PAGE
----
The Sarnia Police Service has received nearly 400 911 calls from the same cellphone number since Dec. 25.
Police say the phone is most likely a Rogers customer and has no SIM card.
Police have a theory that someone received a new phone for Christmas and passed their old one off to their child without realizing that a 911 call can still be made on a cellphone with no SIM card or even no service.
Sarnia police spokesperson Cst. Heather Emmons said the calls are taxing the 911 operators.
“Our communications personnel do not hang up. They stay on the line until the call is over. It’s the person on the other end who is disconnecting the call,” Emmons said. “These are very short-lived, less than a minute long.”
The Sarnia Police Service is unable to obtain any subscriber information on the phone but is able to identify a location which is within a one-kilometer radius of Wellington and Stuart streets.
When the police communication centre answers the call, there is a garbled message. Operators believe the caller could be a small child or possibly someone with a disability.
"We hate to think this is someone who has been in distress and is really calling for help. Unfortunately, we haven’t been able to respond," Emmons said.
The 911 call centre has received calls every day since Christmas Day. In total, 361 calls have been placed, 58 of them in on one day.
Police have determined the calls originate near the marker on the Google map below.
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Emmons said old and used cellphones "present a bit of a Catch-22." They could create problems but also provide a service when it's needed.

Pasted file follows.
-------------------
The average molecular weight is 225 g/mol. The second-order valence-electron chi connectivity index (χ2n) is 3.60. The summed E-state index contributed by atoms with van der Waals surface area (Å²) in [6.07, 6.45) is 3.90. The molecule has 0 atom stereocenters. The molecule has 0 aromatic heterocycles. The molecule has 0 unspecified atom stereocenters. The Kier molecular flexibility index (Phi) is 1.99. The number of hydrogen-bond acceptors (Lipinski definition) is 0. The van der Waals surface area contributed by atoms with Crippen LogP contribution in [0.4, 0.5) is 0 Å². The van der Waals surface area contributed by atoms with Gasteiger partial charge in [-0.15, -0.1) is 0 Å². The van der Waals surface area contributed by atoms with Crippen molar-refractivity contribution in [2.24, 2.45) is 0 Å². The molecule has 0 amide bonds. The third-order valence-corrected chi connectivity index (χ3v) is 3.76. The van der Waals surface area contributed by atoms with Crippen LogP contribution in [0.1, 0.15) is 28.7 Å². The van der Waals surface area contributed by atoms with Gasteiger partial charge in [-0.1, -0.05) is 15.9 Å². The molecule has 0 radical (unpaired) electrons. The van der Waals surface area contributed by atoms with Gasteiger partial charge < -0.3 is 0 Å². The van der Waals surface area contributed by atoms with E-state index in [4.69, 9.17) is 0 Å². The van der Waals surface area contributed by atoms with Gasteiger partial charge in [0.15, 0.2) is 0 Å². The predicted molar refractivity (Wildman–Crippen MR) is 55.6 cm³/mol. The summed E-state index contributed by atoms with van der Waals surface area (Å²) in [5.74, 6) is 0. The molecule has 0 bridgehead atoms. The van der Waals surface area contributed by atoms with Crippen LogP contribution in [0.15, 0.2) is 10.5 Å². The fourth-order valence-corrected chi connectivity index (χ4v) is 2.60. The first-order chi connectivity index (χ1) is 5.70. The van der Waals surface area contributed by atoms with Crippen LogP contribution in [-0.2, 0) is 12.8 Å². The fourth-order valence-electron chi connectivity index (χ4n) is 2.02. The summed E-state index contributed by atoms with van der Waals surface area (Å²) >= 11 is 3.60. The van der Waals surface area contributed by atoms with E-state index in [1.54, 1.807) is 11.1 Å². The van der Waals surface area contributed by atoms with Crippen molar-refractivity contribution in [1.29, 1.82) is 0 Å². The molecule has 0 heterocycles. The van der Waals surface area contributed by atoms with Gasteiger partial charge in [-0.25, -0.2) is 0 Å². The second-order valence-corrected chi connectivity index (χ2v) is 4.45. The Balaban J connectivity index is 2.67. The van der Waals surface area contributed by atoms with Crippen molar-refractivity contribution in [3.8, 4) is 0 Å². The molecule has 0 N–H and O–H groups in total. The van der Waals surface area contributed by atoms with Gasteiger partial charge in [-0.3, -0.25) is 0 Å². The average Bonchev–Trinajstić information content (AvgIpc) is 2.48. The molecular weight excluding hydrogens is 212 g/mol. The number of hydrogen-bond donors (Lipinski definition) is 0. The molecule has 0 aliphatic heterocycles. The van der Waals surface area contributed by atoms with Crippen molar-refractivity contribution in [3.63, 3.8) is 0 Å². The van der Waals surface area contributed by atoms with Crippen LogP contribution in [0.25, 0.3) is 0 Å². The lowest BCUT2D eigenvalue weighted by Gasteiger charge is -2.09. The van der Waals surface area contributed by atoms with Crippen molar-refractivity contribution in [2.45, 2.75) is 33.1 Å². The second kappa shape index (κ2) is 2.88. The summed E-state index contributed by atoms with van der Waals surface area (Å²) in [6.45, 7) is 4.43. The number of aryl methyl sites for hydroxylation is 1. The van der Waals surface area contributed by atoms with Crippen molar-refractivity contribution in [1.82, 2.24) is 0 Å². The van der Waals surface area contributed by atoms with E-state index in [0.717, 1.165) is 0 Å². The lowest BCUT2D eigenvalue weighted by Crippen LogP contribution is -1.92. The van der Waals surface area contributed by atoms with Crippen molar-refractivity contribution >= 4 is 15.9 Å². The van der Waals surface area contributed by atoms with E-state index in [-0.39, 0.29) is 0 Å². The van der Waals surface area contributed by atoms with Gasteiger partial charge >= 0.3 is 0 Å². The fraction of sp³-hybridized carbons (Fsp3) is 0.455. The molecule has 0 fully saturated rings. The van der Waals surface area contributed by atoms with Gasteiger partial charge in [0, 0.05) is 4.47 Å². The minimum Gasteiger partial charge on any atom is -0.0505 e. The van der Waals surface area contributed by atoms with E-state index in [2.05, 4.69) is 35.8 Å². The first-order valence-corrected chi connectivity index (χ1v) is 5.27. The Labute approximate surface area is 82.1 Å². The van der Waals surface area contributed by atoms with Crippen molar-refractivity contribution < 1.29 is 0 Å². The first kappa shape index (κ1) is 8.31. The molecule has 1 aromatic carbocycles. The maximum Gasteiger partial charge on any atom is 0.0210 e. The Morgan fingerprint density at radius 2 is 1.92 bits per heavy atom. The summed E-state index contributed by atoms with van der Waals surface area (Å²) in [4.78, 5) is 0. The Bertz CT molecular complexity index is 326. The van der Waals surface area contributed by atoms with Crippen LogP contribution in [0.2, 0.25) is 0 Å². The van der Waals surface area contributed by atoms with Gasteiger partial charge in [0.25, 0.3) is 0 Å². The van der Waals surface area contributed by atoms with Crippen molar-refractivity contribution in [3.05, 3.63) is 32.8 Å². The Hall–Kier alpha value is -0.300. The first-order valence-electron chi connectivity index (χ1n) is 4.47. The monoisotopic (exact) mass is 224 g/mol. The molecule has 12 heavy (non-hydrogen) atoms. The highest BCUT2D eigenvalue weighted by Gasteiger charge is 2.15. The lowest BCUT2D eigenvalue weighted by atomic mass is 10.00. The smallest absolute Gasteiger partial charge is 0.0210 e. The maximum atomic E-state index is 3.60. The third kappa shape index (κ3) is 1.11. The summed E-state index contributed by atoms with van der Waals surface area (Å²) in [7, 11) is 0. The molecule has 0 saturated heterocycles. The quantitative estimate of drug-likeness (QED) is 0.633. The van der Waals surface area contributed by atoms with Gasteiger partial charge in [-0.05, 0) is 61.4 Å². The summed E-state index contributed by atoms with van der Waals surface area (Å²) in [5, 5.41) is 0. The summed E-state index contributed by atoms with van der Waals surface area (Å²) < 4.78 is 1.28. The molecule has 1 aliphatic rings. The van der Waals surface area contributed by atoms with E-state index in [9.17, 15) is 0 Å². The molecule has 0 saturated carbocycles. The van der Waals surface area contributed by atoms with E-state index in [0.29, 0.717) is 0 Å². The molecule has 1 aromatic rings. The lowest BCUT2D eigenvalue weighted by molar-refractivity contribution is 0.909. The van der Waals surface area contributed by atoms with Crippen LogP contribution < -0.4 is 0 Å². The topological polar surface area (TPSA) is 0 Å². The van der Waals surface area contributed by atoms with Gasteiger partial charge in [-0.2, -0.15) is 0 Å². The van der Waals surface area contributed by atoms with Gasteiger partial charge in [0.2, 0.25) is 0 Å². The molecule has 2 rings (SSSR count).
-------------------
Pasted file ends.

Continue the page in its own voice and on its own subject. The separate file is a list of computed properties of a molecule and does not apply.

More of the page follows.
"You never know when someone may need 911," Emmons said. "The majority of people know what 911 is for. If you have access to any phone and it’s alive you can call 911 because you really do need help."
Vancouver police donate cellphones
In December, the Vancouver Police Department and the Portland Hotel Society launched a program where donated cellphones still capable of dialing 911 are given to seniors who don't have access to 911.
Organizers are collecting working phones, but with the SIM cards removed, and chargers. The donated phones are checked to ensure all other contacts and dates have been erased.
“Many of us get new phones and don’t know what to do with our old ones,” Vancouver police Insp. Michelle Davey said in a media release. "We’re asking people to donate them and help these seniors not only feel safer, but be safer. A phone call to 911 could literally be somebody’s lifeline.”
Click on the Youtube video below to hear two examples of the 911 call placed to Sarnia police.